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Community Indicators Home > Economic Independence > EI Ind 2: Bank account ownership in low income households

 

Indicator 2:

 Bank account ownership
in low income households

Trend
vs. Georgia








What does it measure?

This indicator is the percentage of low income families in Chatham County that had a checking or savings account with a minimum balance of $300 at any given time during the past year. Low income households are defined as those where one or two persons work 50 weeks per year or more, combined, and the total household income is less than 250% of the federal poverty income level for a one parent, two child household ($45,308 in 2011).


Why is it important?

Building savings is essential for establishing an emergency reserve of financial assets to mitigate the adverse effects of unexpected financial emergencies such as job loss, health problems or for critical vehicle or home repair expenses. The establishment of a savings asset also provides a basis for long-term asset building for a home, higher education and retirement. Savings are especially important for individuals and families of lower income levels who have fewer assets and are much less likely to have access to credit from financial institutions.


The sum of $300 is the amount typically needed for a single, uncomplicated emergency.  It reflects the average loan amount obtained through payday loan services. By maintaining a saving or checking account with $300, families can avoid high-fee check-cashing or payday loan services while enhancing the household’s creditworthiness.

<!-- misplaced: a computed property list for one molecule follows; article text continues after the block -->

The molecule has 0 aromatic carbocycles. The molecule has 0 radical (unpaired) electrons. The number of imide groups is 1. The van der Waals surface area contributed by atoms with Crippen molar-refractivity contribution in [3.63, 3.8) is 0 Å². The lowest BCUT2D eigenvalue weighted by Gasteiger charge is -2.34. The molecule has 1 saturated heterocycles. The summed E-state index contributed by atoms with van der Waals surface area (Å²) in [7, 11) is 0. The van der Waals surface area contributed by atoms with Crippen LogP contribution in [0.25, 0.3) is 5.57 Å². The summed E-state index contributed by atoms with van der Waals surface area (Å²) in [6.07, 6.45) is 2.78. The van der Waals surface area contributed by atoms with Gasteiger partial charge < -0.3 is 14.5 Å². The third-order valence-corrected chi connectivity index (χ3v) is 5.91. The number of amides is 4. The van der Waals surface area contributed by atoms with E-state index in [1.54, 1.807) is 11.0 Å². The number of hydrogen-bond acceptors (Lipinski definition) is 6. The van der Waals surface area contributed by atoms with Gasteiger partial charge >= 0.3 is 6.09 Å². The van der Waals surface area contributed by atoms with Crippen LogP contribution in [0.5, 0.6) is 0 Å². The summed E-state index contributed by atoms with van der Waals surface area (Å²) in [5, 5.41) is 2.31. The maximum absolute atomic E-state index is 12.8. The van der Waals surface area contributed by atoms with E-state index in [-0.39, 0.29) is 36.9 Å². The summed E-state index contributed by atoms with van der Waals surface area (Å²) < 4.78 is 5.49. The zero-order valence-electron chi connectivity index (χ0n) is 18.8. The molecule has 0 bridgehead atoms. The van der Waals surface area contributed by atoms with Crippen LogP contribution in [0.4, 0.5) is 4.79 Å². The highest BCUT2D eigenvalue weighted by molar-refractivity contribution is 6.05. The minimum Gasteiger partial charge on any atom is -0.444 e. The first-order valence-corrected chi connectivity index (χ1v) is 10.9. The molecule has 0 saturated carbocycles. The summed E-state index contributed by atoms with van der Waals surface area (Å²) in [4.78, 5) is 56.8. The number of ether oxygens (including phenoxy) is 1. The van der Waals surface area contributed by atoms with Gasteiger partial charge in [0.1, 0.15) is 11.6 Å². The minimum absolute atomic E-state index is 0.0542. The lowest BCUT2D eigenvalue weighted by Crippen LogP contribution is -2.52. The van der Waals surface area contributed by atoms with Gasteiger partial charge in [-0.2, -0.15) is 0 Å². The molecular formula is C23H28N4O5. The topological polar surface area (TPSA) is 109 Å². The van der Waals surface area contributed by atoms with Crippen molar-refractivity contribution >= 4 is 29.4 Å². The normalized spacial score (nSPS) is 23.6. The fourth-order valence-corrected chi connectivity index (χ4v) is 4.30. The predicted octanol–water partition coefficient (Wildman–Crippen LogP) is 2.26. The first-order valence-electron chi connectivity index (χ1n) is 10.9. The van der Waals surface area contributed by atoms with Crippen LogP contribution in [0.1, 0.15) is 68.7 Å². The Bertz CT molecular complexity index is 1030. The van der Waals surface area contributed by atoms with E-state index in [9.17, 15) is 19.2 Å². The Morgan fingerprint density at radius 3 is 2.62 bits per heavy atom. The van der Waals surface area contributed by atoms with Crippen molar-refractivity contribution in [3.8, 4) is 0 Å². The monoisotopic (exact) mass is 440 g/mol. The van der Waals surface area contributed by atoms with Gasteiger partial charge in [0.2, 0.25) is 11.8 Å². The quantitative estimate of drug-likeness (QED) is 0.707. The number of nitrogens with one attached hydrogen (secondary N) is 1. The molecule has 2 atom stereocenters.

How are we doing?

Among low income households in Chatham County in 2012, 72.7% had a checking or saving account, virtually the same as in 2010 (73.5%). Among those fully employed, however, those with accounts fell to 75.7% from 84.7%. Among those households where individuals were not fully employed, the incidence of bank account ownership increased to 69.6% in 2012 from 63.7% in 2010.

 

In 2012, 50.4% of low income households in Chatham County were able to maintain a continuous combined balance of $300 in checking and saving accounts, up from 48.1% in 2010. Among fully employed households, 44.3% were able to maintain a balance of $300 in their bank accounts, a decline from 57.3% in 2010. But in households where individuals were not fully employed, the incidence of those who could maintain a balance of $300 increased to 57.1% in 2012 from 40.2% in 2010.



LOW INCOME HOUSEHOLDS WITH A SAVING OR CHECKING ACCOUNT
Source: AASU Public Service Center



 

LOW INCOME HOUSEHOLDS WITH CONTINUOUS COMBINED BALANCE OF $300 IN SAVING OR CHECKING ACCOUNT
Source: AASU Public Service Center








 


 

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